The symbolism of the gifts is huge. The gold and incense and myrrh (Matthew 2: 11) from the magicians, was also packed with prophetic symbolism. Gold is a symbol of wealth and royalty. Jesus, who was and would be King, whose Father owns the “cattle on a thousand hills” (Psalm 50:10), already owns all the gold, and as such was only receiving back from the magicians that which He ultimately owned anyways. Just as any other earthly king often received gifts of gold, so too King Jesus received gold as a gift and symbol of His royalty.
Likewise the incense had its symbolism. As far back as Exodus 40:5 we see a golden “altar of incense in front of the ark of the Testimony” in the tabernacle of God. Incense was an important part of worshipping God. Historically it was a part of prayer, which raises another whole interesting question: Were these magicians praying as they offered their gifts? Certainly they would have used incense in praying to their pagan deities (1 Kings 11:8, 2 Chronicles 30:14). Moving to the other end of our Bible’s, we see the prayers of the saints symbolically rising in a cloud of incense (Revelation 8: 3-4). Incense was also something used by the rich and wealthy and was burned at parties (Ezekiel 23:41), which sheds another image to the “celebration” of Christmas. However, it was also closely tied to death and funerals (2 Chronicles 16:14, Jeremiah 34:5).
Then we come to the myrrh. What is myrrh? My dictionary defines it as “a sticky brown substance that comes from trees, that has a sweet smell, and that is used in products that give the air or people’s bodies a pleasing smell.” Myrrh was a part of the anointing oil (Exodus 30:23) and was used by Joseph and Nicodemus to embalm Jesus’ body (John 19:39). Think about that for a moment; one of the baby shower gifts that Mary received at Jesus’ birth was used for embalming the dead. Imagine presenting a new mother a baby shower gift of embalming fluid today. Hmm, probably wouldn’t be received too well, and yet that’s what the magicians gave Mary at the manger. Once again, when we de-sanitize the nativity set, we see the dark symbolism of death, and specifically, sacrificial death.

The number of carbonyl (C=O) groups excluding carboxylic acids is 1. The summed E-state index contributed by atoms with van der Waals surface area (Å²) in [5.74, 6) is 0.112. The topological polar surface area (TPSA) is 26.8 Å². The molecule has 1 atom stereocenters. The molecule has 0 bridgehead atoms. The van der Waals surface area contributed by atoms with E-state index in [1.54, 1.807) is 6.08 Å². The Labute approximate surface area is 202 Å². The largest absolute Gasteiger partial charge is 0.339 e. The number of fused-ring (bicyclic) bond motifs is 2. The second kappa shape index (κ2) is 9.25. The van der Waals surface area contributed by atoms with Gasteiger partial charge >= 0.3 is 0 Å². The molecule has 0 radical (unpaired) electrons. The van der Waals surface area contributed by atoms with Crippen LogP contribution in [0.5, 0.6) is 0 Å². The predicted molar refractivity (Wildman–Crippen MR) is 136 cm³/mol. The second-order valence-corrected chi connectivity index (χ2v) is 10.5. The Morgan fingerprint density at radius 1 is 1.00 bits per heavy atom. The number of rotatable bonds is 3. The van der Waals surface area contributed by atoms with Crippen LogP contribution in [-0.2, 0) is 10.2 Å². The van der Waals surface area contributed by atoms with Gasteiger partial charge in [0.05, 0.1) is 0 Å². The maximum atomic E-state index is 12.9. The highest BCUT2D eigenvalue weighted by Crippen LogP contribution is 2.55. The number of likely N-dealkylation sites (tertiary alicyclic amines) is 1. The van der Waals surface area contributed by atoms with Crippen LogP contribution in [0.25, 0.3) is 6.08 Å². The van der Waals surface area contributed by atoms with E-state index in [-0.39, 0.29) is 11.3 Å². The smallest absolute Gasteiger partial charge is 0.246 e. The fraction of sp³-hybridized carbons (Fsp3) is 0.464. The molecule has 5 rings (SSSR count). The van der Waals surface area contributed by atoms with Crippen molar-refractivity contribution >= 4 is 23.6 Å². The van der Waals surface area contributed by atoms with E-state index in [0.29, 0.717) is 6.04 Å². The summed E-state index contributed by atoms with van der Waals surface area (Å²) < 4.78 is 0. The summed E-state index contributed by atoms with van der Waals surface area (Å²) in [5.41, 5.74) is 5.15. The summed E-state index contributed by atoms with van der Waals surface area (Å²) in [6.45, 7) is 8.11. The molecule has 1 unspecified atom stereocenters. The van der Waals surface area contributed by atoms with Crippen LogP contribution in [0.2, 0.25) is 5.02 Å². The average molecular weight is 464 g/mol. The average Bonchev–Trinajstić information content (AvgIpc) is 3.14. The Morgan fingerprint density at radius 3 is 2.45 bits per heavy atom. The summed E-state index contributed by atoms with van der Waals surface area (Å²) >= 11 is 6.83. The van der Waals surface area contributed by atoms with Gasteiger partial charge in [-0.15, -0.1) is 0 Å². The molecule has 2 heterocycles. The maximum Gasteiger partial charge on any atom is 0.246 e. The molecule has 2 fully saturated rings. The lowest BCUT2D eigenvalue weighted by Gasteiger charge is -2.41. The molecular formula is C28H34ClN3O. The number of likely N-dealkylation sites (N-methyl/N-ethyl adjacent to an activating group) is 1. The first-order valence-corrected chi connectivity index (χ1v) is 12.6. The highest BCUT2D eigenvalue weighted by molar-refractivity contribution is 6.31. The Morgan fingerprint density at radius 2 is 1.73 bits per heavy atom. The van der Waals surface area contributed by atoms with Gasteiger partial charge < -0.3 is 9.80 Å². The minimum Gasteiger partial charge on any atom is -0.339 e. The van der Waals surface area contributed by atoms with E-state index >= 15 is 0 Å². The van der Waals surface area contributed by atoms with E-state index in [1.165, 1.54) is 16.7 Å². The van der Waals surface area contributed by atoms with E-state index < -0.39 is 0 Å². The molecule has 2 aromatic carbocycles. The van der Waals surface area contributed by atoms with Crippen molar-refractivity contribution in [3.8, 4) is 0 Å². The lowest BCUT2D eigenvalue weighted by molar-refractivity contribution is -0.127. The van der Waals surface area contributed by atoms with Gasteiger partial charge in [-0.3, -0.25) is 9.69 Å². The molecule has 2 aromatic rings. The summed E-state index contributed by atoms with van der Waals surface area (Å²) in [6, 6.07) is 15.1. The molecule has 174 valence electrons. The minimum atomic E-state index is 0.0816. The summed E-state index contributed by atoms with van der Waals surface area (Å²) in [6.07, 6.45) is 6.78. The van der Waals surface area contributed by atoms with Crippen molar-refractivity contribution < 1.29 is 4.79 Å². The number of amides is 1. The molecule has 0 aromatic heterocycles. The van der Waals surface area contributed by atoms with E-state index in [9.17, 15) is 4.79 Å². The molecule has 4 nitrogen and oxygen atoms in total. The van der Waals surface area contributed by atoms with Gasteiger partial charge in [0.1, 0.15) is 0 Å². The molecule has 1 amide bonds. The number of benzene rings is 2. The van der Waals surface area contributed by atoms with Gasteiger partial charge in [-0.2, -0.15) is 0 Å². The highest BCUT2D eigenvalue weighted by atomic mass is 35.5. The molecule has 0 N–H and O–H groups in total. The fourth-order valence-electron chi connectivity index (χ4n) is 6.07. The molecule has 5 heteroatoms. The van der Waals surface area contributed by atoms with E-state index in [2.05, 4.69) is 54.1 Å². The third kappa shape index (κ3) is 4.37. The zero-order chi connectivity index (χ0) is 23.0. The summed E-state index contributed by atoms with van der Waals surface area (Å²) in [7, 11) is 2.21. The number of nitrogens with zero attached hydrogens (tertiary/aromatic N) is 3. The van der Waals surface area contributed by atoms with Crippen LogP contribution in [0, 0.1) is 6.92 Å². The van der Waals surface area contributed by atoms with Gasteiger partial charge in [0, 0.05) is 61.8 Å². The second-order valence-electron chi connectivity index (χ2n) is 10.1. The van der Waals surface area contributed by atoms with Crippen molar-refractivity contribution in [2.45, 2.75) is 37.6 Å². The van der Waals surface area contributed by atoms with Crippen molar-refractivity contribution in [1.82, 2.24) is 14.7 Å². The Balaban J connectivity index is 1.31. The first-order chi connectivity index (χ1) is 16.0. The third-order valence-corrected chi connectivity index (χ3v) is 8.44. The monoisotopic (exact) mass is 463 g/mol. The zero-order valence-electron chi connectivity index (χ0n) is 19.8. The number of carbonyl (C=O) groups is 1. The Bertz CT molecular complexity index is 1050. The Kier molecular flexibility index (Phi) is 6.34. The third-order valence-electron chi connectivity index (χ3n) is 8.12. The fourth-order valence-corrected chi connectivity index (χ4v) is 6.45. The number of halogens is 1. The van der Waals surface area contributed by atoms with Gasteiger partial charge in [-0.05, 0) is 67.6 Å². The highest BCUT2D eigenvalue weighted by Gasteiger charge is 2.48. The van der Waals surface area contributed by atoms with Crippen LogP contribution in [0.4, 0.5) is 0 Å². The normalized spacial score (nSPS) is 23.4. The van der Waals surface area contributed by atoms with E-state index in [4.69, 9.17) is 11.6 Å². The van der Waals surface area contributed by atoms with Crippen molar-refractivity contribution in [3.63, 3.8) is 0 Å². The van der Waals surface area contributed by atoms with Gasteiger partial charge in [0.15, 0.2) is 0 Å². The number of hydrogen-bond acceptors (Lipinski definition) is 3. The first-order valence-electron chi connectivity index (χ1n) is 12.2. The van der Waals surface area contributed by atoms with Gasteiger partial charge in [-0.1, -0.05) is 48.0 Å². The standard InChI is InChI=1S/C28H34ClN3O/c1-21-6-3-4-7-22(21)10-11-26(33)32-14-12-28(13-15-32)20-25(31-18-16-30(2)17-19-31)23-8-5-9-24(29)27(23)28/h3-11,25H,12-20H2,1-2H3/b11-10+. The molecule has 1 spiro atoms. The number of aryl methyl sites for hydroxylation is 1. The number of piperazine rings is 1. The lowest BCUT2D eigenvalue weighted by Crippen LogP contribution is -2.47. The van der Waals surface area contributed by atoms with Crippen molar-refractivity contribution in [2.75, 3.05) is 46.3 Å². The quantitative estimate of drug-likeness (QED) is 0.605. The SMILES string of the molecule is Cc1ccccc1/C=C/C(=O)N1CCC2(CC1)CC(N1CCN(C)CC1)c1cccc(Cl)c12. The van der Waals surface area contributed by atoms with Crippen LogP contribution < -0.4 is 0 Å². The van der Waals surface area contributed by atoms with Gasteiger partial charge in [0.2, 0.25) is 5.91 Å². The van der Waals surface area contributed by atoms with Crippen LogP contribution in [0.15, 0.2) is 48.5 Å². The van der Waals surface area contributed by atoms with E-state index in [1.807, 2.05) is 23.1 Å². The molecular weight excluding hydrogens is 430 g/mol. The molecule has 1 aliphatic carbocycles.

Lambs were also an important part of the worship of God. From Abraham’s telling his son Isaac that “God himself will provide the lamb” (Genesis 22:8), to the slaughter of the Passover lamb in the days of Moses (Exodus 12:21), to Isaiah’s prophecy concerning Jesus that “he was led like a lamb to the slaughter” (Isaiah 53:7); lambs were regularly sacrificially offered to God, their spilt blood an atonement for fallen man’s sin.
When I looked at the little lamb figurines in my nativity set, I began to imagine them there at the manger of infant Jesus almost as a ceremonial retirement celebration. With the incarnation, with God putting on flesh, the services of the lambs are no longer required. The cute little lambs at the manger symbolized sacrifice and death as payment for sin. Thirty years later John would say of Jesus, “Look, the Lamb of God, who takes away the sin of the world!” (John 1:29).
When we look at our nativity sets, do they remind us of sacrifice, and that “Christ, our Passover Lamb, has been sacrificed” (1 Corinthians 5:7)? If not, it may be time to de-sanitize our nativity sets.
As much as it is true that Jesus came to bring life, his birth also ushered in a lot of spilt innocent blood. “When Herod realized that he had been outwitted by the Magi, he was furious, and he gave orders to kill all the boys in Bethlehem and its vicinity who were two years old and under, in accordance with the time he had learned from the Magi” (Matthew 2:16). Now there’s a disturbing image! Aren’t you glad that slain little boys were sanitized out of the typical nativity sets? I sure am! Yet they are no less a part of the Christmas story.
What kind of a monster would order the murder of innocent little boys? It’s hard to imagine such an atrocity. Still, it’s for the monsters in all of us that Jesus came, born of a virgin, born in a manger, born to die as our sacrificial lamb, died so that we by believing in Him, “may have life, and have it to the full” (John 10:10).
Suddenly I find myself no longer being able to conveniently separate the Christmas and Easter stories, for they really are one and the same story. For me the nativity set suddenly has come to symbolically depict the cross of Calvary. Something to think about.
All Scripture taken from the New International Version (NIV).